That’s the crux of the issue for me – the demise of the male character doesn’t mean the rise of the well-written female character, but the opposite. What’s bad for the goose is bad for the gander, and the marginalization of boys leads to the objectification and idealization of girls. I believe men can write girls well and women can write boys well, but we’re in a situation where probably 90-95% of anime is written by men, and even a higher percentage directed by men – and surely, some of those men lack the skill to write about the female experience in an authentic way. We desperately need more female writers and directors, absolutely – but more than anything, we need writers who give us realistic characters of both genders, not ones who try to sell discs by marginalizing, emasculating or ignoring boys and giving us preposterously idealized or oversexed parodies of girls. There’s an old saying: “A rising tide lifts all boats”. More shows with complex, realistic and interesting teenaged boys means more shows with complex, realistic and interesting teenaged girls – and vice-versa. Accepting one problem doesn’t make the other go away, it makes it worse.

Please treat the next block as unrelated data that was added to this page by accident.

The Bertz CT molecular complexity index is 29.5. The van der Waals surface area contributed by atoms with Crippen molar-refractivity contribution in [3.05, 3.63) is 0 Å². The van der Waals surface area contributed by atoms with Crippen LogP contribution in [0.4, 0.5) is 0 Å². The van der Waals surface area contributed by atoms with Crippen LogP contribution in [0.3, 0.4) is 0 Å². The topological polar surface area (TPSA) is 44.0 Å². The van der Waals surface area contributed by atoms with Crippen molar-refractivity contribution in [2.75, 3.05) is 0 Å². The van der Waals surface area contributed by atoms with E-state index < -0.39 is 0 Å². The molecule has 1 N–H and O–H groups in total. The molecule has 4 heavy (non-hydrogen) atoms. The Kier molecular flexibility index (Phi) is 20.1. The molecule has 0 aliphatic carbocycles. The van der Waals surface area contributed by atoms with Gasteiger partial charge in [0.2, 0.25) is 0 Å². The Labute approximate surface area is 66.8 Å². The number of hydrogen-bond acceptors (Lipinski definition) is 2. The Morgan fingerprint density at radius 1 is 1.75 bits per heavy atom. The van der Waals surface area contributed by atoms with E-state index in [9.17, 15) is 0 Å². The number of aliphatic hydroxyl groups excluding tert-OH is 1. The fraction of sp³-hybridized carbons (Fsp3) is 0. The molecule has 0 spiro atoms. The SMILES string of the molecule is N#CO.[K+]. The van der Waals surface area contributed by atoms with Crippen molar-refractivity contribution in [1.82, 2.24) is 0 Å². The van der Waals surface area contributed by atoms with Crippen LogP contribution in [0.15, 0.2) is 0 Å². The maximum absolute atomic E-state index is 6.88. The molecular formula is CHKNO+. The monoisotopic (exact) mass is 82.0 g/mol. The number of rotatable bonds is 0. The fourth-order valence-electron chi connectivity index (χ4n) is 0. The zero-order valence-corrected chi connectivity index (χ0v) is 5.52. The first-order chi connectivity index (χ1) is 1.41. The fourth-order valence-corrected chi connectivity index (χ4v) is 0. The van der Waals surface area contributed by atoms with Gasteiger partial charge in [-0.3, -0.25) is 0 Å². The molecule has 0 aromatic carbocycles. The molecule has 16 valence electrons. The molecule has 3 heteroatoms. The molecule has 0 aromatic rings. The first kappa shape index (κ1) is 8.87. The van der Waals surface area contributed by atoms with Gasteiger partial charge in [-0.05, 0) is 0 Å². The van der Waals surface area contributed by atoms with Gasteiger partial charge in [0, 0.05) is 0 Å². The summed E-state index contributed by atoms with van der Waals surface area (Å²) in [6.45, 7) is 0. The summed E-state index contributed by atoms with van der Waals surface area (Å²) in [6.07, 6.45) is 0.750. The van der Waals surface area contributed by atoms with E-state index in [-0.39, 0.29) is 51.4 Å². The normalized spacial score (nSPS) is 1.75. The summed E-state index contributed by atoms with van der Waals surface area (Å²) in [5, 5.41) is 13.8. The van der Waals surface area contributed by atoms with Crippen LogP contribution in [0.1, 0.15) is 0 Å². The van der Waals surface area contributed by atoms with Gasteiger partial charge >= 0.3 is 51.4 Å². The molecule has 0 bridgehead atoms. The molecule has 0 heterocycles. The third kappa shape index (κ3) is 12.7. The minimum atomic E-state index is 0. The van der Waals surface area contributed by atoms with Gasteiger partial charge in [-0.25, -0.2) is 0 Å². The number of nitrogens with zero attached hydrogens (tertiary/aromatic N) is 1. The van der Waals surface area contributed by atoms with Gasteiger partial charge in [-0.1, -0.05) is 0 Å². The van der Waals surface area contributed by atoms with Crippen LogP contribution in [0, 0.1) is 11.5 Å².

I don’t want good series with all-girl casts to go away (the bad ones, like all bad ones of any genre, are another story). I don’t expect idiotic harem comedies and formulaic bad romances to disappear. They’re always going to be a part of the anime landscape, just like shounen action and sports (two categories that occasionally offer very good characters, it should be said) and kids’ shows written to sell merchandise. But if we can get just a couple of character-driven series every season that focus on teenaged males like Tsuritama, and more than a couple than feature girls and boys both being respected and treated as equally important by the scripts, anime as a whole will be much better off. Diversity is good for the medium, homogeneity is bad for it. And shows that realistically explore the way girls and boys interact can shed light on the human condition and rise above the level of pure escapism, which is all too many shows aspire to. There’s nothing wrong with escapism if it’s done well, but if that’s the limit of its reach anime is worse off for it. If anime wants to offer a palette as diverse as the world it speaks to, it needs to show us all of the population and not just half of it.